Large-Scale Project Controls Through Schedule Consolidation
The MIGSO-PCUBED Paris team shares a case study of schedule consolidation and integration on a large-scale project.
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The Grand Paris Express is a project for a public transport network in the Paris region that will enable suburb-to-suburb travel without passing through Paris. It involves the creation of 4 new automatic metro lines, lines 15, 16, 17 and 18, and the extension of an existing line, line 14, between 2024 and 2031.
The Société du Grand Paris, a public establishment created in 2010, is responsible for designing and building the Grand Paris Express transport network, which is currently the largest rail infrastructure project in Europe.
As part of this assignment, our MIGSO-PCUBED team is involved in project controls for the consolidation of existing schedules, and more specifically in making the governing schedules more reliable.
The first step in making governing schedules more reliable was to carry out an audit of existing schedules. There are 7 types of schedules within the company, which can be divided into 2 categories:
- Transversal schedules: macro-planning by line, administrative procedures, purchasing and design studies, testing.
- Structural schedules: stations, tunnels, and connecting structures.
Connecting Structures are structures linking the tunnel to the surface. They serve as emergency access for firefighters, evacuation, and ventilation. They are generally placed every 800m.
Given the number of schedules to be audited (around 125), we took a sample of these schedules (around 30) and checked their completeness against the baseline, the document outlining all information that must be included.
Below is an example of a line’s station and connecting structure schedules:
As the project progressed, and following discussions with the customer’s scheduling teams, the need arose for a standard sequence on the process of opening a standard Public Access Site.
To create this sequence, the MIGSO-PCUBED team took a flow chart drawn up by the customer’s management and integrated it into the Primavera P6 scheduling tool. Then, to determine typical durations, it used the example of the 1st opening of a current station. The typical sequence thus includes all the stages and documents required from acceptance of the work to the opening of the station.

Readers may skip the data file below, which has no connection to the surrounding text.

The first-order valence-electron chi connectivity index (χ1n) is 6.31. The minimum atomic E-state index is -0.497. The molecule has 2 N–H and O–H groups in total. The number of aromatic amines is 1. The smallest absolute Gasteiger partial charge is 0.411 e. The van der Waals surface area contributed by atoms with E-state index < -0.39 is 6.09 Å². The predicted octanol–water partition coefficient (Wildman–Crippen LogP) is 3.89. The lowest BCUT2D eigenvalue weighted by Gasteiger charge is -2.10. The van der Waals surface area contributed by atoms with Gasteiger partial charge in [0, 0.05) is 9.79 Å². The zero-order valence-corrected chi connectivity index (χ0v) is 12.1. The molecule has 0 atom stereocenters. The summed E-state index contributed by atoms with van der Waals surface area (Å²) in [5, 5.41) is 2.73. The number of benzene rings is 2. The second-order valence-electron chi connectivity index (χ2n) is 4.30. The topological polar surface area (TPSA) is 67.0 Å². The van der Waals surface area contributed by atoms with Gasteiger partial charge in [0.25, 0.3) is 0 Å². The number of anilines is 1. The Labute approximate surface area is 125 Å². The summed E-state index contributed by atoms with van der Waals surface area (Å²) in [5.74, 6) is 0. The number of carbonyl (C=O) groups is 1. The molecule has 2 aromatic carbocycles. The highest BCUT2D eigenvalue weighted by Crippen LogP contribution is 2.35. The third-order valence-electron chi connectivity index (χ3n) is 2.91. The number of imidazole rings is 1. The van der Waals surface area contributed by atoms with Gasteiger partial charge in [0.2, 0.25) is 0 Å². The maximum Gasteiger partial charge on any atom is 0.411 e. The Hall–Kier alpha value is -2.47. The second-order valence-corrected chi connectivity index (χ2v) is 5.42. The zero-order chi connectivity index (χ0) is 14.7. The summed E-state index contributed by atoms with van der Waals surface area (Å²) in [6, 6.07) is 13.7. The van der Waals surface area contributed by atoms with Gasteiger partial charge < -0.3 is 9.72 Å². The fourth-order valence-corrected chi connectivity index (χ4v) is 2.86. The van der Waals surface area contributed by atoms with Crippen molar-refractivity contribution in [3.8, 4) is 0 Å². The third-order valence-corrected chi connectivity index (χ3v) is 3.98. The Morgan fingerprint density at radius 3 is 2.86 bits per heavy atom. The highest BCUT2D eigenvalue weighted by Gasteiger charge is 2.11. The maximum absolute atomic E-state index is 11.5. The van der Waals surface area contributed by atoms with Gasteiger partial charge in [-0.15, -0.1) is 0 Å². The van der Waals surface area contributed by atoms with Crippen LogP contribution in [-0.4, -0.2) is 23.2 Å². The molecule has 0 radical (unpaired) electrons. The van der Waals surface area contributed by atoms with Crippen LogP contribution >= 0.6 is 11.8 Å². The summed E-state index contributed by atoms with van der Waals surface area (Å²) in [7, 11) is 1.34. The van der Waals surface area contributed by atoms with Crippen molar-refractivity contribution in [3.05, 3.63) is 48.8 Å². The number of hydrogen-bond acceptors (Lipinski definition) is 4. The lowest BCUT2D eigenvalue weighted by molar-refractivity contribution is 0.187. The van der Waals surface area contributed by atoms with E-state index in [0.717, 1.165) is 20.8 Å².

The initialization of this standard sequence is based on a retro-planning logic, taking the opening date of the station as a reference.
Therefore, we started from the station opening date, to which we attached the tasks in the sequence with the latest scheduled date. There are two main phases to this sequence: “acceptance of work” and “process for compliance and for opening”. The “acceptance of work” phase will be the one that links the standard sequence to the work schedules.
According to the PMI reference system, task sequencing precedes scheduling, which includes the deadlines for each task. By working backwards in the schedule, from the expected station opening date, it is then easy to create the schedule using the sequences and deadlines for each task.
WBS methodology reminder > A sequence of tasks and the resulting schedule are implemented based on the Work Breakdown Structure (WBS).
The ultimate goal is to remove the need to schedule work as late as possible in order to match the actual progress of work at each station. To this end, in the coming months, the standard sequence will be integrated into the governing schedules, so that it can be reworked with all the stakeholders involved to consolidate the “acceptance of work” phase, which will determine the rest of the task sequencing.
The benefits for our client
Engagements for Project Controls are often delicate, as they take place in a context of activities already launched with committed stakeholders. Developing project management processes and tools during this phase requires great adaptability, insight, and a sense of perspective.
MIGSO-PCUBED’s involvement was necessary and supported by the company’s Setup & Control as well as Scheduling teams: the WBS was not complete, and some activities could not have been anticipated, thus increasing operational urgency as well as technical, delivery, and certification risks.
After all, scheduling is not just about meeting the client’s expected requirements, although that is the very essence of project management. Scheduling also allows for working in a calm environment, in which quality assurance is provided.
To go further, MIGSO-PCUBED has proposed a “standard sequence” to facilitate and harmonize all schedules (including both internal and supplier schedules) for the “Grand Paris” project, thus strengthening coordination efforts.
This article was originally written in French by Aurélien Chardonneau, Cédric Laurent, and Jonathan Rinfray with contributions from the MIGSO-PCUBED consultant team working for the Société du Grand Paris.